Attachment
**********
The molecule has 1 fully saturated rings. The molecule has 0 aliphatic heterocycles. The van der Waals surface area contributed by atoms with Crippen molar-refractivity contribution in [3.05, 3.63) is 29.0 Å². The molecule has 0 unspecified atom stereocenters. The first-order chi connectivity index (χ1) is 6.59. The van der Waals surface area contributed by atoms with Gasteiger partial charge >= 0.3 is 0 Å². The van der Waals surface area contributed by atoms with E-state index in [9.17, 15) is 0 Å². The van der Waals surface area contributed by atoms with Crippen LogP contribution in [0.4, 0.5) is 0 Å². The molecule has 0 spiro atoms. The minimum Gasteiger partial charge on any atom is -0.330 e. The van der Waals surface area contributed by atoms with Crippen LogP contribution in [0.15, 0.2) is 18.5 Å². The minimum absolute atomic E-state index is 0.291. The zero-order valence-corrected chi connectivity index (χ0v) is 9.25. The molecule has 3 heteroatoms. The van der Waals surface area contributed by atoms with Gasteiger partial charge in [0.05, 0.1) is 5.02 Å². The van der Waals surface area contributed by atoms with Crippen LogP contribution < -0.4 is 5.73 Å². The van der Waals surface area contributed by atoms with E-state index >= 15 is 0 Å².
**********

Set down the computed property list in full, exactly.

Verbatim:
The molecule has 1 fully saturated rings. The molecule has 0 aliphatic heterocycles. The van der Waals surface area contributed by atoms with Crippen molar-refractivity contribution in [3.05, 3.63) is 29.0 Å². The molecule has 0 unspecified atom stereocenters. The first-order chi connectivity index (χ1) is 6.59. The van der Waals surface area contributed by atoms with Gasteiger partial charge >= 0.3 is 0 Å². The van der Waals surface area contributed by atoms with E-state index in [9.17, 15) is 0 Å². The van der Waals surface area contributed by atoms with Crippen LogP contribution in [0.4, 0.5) is 0 Å². The molecule has 0 spiro atoms. The minimum Gasteiger partial charge on any atom is -0.330 e. The van der Waals surface area contributed by atoms with Crippen LogP contribution in [0.15, 0.2) is 18.5 Å². The minimum absolute atomic E-state index is 0.291. The zero-order valence-corrected chi connectivity index (χ0v) is 9.25. The molecule has 3 heteroatoms. The van der Waals surface area contributed by atoms with Gasteiger partial charge in [0.05, 0.1) is 5.02 Å². The van der Waals surface area contributed by atoms with Crippen LogP contribution < -0.4 is 5.73 Å². The van der Waals surface area contributed by atoms with E-state index >= 15 is 0 Å².